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- Sun Aug 02, 2009 6:49 pm
My sister, Alexia is 18 years old. I just turned 20.
Our parents were killed in a tragic car accident 9 years ago. A drunk driver came from the left side and hit our car on the side. Shortly after our car caught on fire. Both parents were killed imediatly, but my sister and I survieved both.
Recently Alexia had a car accident, excatly like the one we had with our parents. She was hit from the left side and her car caught on fire (no one was with her).
She only broke her leg and dislocated something in her back.
And she keeps asking her self why she didnt die this time around? why nothing worse happened... She has been to see a doctor, and he said she is suffering from PTSD. I have been staying with her since her accident. And she is recovering really well.
However, and this is the part that scares me. Sometimes I wake up in the night hearing her screaming and crying. But when I wake her up, she is acting like my 9 year old sister who just lost her parents, saying she needs to get to the car to save them. As if it was 9 years ago... Its really scaring me, because untill I can calm her down she is acting like the 9 year old. Begging me to get our parents (which I can't do)
Her doctor says its normal, and says it will go away with time. But please HELP me.. I need to find a way to help her, because its so difficult seeing my 18 year old sister acting like this. Even her boyfriend can't take it at times..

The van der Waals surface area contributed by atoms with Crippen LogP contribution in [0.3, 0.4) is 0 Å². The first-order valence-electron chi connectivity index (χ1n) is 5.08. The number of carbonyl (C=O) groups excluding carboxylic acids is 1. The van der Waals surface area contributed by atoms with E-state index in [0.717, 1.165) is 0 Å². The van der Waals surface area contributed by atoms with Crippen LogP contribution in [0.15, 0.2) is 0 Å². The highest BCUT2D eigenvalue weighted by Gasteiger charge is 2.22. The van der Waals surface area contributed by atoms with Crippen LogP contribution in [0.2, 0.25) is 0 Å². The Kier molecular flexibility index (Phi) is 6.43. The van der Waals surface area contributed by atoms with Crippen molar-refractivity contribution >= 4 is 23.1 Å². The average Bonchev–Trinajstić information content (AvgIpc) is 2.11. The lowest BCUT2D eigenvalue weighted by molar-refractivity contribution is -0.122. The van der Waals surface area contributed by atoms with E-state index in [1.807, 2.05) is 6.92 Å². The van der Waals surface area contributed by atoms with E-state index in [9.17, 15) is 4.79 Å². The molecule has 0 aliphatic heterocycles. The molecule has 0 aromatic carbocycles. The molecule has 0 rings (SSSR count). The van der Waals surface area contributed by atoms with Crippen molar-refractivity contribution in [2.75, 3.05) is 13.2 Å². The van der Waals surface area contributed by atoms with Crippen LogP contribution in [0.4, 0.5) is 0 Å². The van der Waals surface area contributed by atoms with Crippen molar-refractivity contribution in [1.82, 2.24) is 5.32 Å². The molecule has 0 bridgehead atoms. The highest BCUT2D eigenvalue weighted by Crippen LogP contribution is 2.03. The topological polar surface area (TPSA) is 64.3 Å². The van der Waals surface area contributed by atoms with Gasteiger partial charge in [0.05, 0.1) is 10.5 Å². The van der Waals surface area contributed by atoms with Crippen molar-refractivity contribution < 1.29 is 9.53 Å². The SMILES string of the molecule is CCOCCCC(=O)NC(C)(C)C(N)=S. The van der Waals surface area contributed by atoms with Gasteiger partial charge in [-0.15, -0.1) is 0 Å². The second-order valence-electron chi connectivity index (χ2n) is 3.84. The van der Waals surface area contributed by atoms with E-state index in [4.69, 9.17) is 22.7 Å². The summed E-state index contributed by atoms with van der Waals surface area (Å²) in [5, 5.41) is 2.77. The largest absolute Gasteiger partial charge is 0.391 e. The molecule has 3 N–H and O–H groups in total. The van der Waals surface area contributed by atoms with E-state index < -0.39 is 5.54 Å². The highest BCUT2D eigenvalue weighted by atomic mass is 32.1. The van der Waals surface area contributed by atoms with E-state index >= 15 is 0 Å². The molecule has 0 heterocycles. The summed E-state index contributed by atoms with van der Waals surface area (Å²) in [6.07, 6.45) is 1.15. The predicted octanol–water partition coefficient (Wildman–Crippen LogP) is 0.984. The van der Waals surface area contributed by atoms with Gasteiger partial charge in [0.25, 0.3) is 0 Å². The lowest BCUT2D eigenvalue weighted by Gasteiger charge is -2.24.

PLEASE GIVE ME SOME ADVICE.
| Faye Lang, RN, MSW
- Tue Sep 01, 2009 5:46 pm
It appears that your sister's recent accident has brought on a return to experiencing and grieving the first accident when you both lost so much of your family. At age 9, she very likely did not get to really grieve or express her terror, because so many people say "try to forget" and "look forward." Even if she did grieve at age 9, she obviously is doing it again - and she needs to, or it wouldn't be happening. The doctor is correct in that she is experiencing PTSD. She would benefit from "talk therapy" - with a therapist and/or with you. If she can talk about it while she's awake, she can begin to let go of it in her nightmares. A mild anti-anxiety medication might help, but the key word is "mild." Too much just buries it, and it will come out at another time. How are you handling your own emotions about the first accident? You both may benefit from talking about it. The time for recovery may be shortened by talking about it and recognizing terrors. She may also feel guilty because she survived and your parents didn't. That's a heavy load to carry without some intervention.
Good luck to you both.